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How the 2020 Invisible Man Weaponizes Emptiness

The scariest part of the 2020 horror movie is... nothing. 

By James Grebey

The 1933 Universal Classic Monsters film The Invisible Man is a classic horror movie of the era, one that’s still celebrated today for Claude Rains’ performance and some special effects that were remarkable for their time — and still hold up today. The image of Rains’ character, Dr. Jack Griffin, unwrapping the bandages around his face to reveal that there’s nothing underneath are stunning. It’s a great movie, but it falls into a trap that many films about invisible figures, including Hollow Man (now streaming on Peacock) and several others, fall into. The characters’ invisibility tends to be at its most effective because of what the audience can see: like footprints in the snow or a “floating” weapon. It’s a bit of a paradox because film is a visual medium and it’s inherently impossible to visualize invisibility. 

It’s a paradox the 2020 Invisible Man solved. As directed by Leigh Whannell, The Invisible Man weaponizes nothingness. 

RELATED: Reimagining The Invisible Man as a story about women

The most recent adaptation of The Invisible Man, which is also currently streaming on Peacock, makes some updates to H. G. Wells' story. The protagonist is Elisabeth Moss, playing a woman named Cecilia who is trying to escape her abusive husband, Adrian (Oliver Jackson-Cohen). He’s a wealthy, powerful businessman and a leader in the field of optics technology, and he’s been working on a high-tech suit that renders the wearer invisible. So, when he’s reported to have died after Cecilia manages to escape, she’s understandably paranoid that he might really be there — wearing his invisibility suit to gaslight and torment her.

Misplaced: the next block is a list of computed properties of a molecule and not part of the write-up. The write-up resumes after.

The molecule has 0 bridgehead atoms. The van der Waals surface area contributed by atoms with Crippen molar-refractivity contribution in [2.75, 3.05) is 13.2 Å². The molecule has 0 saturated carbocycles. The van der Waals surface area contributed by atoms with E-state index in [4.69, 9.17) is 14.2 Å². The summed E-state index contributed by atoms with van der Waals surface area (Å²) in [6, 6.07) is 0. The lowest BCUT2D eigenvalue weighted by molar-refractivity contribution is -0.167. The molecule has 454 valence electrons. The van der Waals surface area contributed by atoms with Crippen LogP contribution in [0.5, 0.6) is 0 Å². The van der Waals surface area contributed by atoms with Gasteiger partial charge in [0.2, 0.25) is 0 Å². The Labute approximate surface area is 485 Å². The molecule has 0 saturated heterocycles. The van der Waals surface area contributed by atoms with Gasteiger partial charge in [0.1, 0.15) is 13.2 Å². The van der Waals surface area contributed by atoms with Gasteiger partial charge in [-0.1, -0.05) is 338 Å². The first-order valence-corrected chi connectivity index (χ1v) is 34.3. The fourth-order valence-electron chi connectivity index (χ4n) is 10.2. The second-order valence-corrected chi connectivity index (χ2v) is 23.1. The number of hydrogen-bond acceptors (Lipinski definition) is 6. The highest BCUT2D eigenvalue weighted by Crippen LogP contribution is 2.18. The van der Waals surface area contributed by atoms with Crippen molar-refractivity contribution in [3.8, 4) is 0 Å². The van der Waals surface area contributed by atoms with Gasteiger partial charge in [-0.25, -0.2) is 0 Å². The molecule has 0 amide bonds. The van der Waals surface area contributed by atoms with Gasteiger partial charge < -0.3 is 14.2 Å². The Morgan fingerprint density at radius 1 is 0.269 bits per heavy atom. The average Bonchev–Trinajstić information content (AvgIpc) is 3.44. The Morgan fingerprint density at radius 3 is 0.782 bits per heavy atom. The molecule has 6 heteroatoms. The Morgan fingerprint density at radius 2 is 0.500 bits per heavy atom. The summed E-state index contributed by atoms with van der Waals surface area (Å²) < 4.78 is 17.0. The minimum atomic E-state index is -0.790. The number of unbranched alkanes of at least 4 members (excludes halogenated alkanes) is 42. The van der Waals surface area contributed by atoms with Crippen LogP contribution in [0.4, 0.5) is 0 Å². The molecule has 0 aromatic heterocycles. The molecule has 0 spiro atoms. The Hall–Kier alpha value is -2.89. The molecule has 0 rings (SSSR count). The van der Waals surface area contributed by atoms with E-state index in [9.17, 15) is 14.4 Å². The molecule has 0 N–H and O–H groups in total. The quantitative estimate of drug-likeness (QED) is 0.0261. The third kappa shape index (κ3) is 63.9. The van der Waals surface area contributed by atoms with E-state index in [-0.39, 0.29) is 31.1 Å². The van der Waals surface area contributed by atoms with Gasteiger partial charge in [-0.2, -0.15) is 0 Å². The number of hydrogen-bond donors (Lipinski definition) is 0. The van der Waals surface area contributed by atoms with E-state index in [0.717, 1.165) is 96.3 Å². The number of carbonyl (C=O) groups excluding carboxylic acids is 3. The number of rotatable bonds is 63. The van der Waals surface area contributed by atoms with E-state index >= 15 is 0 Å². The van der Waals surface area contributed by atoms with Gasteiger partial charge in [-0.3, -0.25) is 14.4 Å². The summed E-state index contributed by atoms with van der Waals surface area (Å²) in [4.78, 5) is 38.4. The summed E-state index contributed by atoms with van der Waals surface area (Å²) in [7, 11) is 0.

How Leigh Whannell's The Invisible Man Utilizes Empty Space to Chilling Effect

A still image from The Invisible Man (2020)

While The Invisible Man does feature some of the hallmarks of past invisibility-centric horror movies, like floating knives, eerie sequences where the titular man is half-visible, and atmospheric evidence of his presence, the movie is at its scariest when it shows literally nothing. Cecilia will be in her friend’s home and the camera will pan over to a hallway and linger there. As tension mounts, it eventually pans back. Nothing happened in the hallway. There was no creak of a floorboard nor disturbed picture on the wall. For all we (and Cecilia) know, the hallway truly could have been empty. But, that’s exactly what it would look like if there were an invisible man standing there. 

RELATED: How The 2020 Invisible Man Made Invisible Action Look Real

Whannell was very intentional in his use of “empty” space to generate suspense and paranoia in his audience. 

“The audience just bought a ticket to a movie called The Invisible Man. So any empty space I show them, they're going to be suspicious of it,” Whannell told GQ when the film came out. “I weaponized that knowledge against the audience. If I pan over to an empty corner of the room, the audience knows that I'm doing that for a reason.”

It’s an incredibly effective, deceptively simple trick that helps make The Invisible Man one of the scariest movies of the decade so far. And, all it took was an empty hallway… or is it?

The Invisible Man (2020) is now streaming on Peacock.